Science of Everyday Life

Website review by
Emily Pohlonski, Common Sense Media
Science of Everyday Life Website Poster Image
Accessible family and school-oriented science activities.

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The parents' guide to what's in this website.

Educational Value

Kids can learn about various science concepts through activities and experiments. Each project is designed to be something that kids can do at home and probably already have the supplies to complete (hence the "everyday life" in the title). They can learn about electricity, engineering, molecular structure, and the composition of elements, among others. Science of Everyday Life is a fun resource for kids looking for simple activities they can do at home. 

Positive Messages

Science is connected to all kids' lives.

Violence & Scariness
Sexy Stuff
Language
Consumerism

3M is a major sponsor and is highlighted prominently on the website. Also, users are connected to the Discovery Education Store, where they can purchase science learning products.

Drinking, Drugs & Smoking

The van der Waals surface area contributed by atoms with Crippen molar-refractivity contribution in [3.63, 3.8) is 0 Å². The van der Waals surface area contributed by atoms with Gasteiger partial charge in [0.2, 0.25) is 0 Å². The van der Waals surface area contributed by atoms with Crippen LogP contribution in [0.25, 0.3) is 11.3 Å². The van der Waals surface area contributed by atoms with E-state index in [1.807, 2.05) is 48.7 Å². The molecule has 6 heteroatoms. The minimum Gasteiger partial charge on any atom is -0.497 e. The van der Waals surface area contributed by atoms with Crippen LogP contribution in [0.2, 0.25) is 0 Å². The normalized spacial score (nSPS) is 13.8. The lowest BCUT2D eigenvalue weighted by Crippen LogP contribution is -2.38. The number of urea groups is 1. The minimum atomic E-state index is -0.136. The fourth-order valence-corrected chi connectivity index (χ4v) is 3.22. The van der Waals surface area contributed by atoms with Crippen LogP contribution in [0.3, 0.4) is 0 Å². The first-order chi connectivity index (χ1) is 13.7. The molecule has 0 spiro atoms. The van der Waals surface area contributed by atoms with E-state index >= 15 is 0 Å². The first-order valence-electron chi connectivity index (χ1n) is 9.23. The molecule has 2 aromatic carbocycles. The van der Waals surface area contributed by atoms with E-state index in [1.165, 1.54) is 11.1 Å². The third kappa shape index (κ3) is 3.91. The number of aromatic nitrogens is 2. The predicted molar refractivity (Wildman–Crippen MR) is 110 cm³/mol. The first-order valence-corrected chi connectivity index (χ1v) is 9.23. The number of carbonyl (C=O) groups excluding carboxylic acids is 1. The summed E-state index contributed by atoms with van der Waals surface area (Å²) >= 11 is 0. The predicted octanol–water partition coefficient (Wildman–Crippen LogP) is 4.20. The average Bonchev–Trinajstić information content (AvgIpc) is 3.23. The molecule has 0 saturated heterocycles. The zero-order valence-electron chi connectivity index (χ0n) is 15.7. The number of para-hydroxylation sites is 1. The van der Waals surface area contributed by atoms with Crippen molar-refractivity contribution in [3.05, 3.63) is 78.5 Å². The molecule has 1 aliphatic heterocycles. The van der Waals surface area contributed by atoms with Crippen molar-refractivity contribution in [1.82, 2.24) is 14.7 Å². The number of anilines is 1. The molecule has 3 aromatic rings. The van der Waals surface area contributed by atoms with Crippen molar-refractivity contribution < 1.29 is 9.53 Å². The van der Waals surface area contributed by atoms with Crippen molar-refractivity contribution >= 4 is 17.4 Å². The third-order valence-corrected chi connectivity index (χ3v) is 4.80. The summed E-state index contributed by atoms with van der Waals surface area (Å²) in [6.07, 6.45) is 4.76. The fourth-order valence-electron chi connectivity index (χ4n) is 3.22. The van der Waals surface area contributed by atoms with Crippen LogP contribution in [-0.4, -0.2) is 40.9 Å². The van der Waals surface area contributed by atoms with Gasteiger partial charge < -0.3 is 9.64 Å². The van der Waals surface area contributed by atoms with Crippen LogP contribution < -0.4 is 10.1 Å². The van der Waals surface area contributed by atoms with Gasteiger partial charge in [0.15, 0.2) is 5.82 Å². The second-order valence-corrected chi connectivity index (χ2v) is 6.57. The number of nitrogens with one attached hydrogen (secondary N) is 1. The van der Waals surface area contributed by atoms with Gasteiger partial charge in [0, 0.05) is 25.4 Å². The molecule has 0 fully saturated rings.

What parents need to know

Parents need to know that Science of Everyday life is filled with ways to do science at home. These activities range from building a Bug Observation Box to making ice cream in a bag. If your kid's teacher is using the site as well, you can do up to four family tasks per age group that align with what your child is doing at school; there are a few virtual tasks, but most require additional materials usually found around the home.

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What's it about?

SCIENCE OF EVERYDAY LIFE is a free website sponsored by 3M and Discovery Education that focuses on STEM education. The site features lesson plans, virtual labs, videos, and student interactive modules. Family activities provide ways to do science at home and supports learning at school.

Is it any good?

At first blush, videos such as "Land: Earth’s Important Resource" may not seem very interesting, but the site packs key concepts into two-minute clips, providing kids with the information they need to participate in engaging activities such as "Developing Possible Solutions -- Slippery Soil." For high school and middle school kids, student modules make attempts to connect with students' real lives. For example, "Taking the Energy Challenge" has kids compare the energy uses of two teenagers with realistic lifestyles. A few virtual labs are structured so students explore, plan, and experiment, mirroring NGSS scientific practices and encouraging students to think about designing their own investigations.

Talk to your kids about ...

  • Families can discuss the physics of roller coasters and then try to build your own model using The Ups and Downs of Fun.

  • Families also can talk about ways in which we use energy everyday. How can we reduce our energy consumption? For families interested in reducing their carbon footprint, check out our list Going Green Online.

Website details

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